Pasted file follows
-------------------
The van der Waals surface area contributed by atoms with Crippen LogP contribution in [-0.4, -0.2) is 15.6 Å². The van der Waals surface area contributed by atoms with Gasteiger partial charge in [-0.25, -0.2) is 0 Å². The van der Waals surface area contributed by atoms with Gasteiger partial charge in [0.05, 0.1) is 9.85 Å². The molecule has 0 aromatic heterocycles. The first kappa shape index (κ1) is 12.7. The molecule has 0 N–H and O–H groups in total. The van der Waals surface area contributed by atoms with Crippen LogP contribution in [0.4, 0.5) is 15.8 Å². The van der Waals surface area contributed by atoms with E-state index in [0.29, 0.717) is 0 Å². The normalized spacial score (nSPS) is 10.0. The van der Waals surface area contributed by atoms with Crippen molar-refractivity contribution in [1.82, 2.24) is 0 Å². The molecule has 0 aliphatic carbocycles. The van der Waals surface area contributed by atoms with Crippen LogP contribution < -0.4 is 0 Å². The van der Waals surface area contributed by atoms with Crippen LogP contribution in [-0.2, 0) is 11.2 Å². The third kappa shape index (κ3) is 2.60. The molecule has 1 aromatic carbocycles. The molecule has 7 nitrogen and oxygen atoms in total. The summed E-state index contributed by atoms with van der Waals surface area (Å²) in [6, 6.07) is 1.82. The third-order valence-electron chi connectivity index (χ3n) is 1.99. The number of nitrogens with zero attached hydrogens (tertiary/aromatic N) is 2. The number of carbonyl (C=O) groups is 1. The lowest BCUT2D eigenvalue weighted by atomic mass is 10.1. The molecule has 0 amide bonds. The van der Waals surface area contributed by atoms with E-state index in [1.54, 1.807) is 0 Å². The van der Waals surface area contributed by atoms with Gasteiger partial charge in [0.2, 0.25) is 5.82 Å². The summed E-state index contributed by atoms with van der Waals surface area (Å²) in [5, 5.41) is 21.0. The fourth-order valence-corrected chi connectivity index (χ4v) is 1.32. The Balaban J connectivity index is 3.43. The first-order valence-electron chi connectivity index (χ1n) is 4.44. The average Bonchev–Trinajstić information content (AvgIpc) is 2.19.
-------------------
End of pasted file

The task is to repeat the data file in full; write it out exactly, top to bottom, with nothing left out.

The van der Waals surface area contributed by atoms with Crippen LogP contribution in [-0.4, -0.2) is 15.6 Å². The van der Waals surface area contributed by atoms with Gasteiger partial charge in [-0.25, -0.2) is 0 Å². The van der Waals surface area contributed by atoms with Gasteiger partial charge in [0.05, 0.1) is 9.85 Å². The molecule has 0 aromatic heterocycles. The first kappa shape index (κ1) is 12.7. The molecule has 0 N–H and O–H groups in total. The van der Waals surface area contributed by atoms with Crippen LogP contribution in [0.4, 0.5) is 15.8 Å². The van der Waals surface area contributed by atoms with E-state index in [0.29, 0.717) is 0 Å². The normalized spacial score (nSPS) is 10.0. The van der Waals surface area contributed by atoms with Crippen molar-refractivity contribution in [1.82, 2.24) is 0 Å². The molecule has 0 aliphatic carbocycles. The van der Waals surface area contributed by atoms with Crippen LogP contribution < -0.4 is 0 Å². The van der Waals surface area contributed by atoms with Crippen LogP contribution in [-0.2, 0) is 11.2 Å². The third kappa shape index (κ3) is 2.60. The molecule has 1 aromatic carbocycles. The molecule has 7 nitrogen and oxygen atoms in total. The summed E-state index contributed by atoms with van der Waals surface area (Å²) in [6, 6.07) is 1.82. The third-order valence-electron chi connectivity index (χ3n) is 1.99. The number of nitrogens with zero attached hydrogens (tertiary/aromatic N) is 2. The number of carbonyl (C=O) groups is 1. The lowest BCUT2D eigenvalue weighted by atomic mass is 10.1. The molecule has 0 amide bonds. The van der Waals surface area contributed by atoms with E-state index in [1.54, 1.807) is 0 Å². The van der Waals surface area contributed by atoms with Gasteiger partial charge in [0.2, 0.25) is 5.82 Å². The summed E-state index contributed by atoms with van der Waals surface area (Å²) in [5, 5.41) is 21.0. The fourth-order valence-corrected chi connectivity index (χ4v) is 1.32. The Balaban J connectivity index is 3.43. The first-order valence-electron chi connectivity index (χ1n) is 4.44. The average Bonchev–Trinajstić information content (AvgIpc) is 2.19.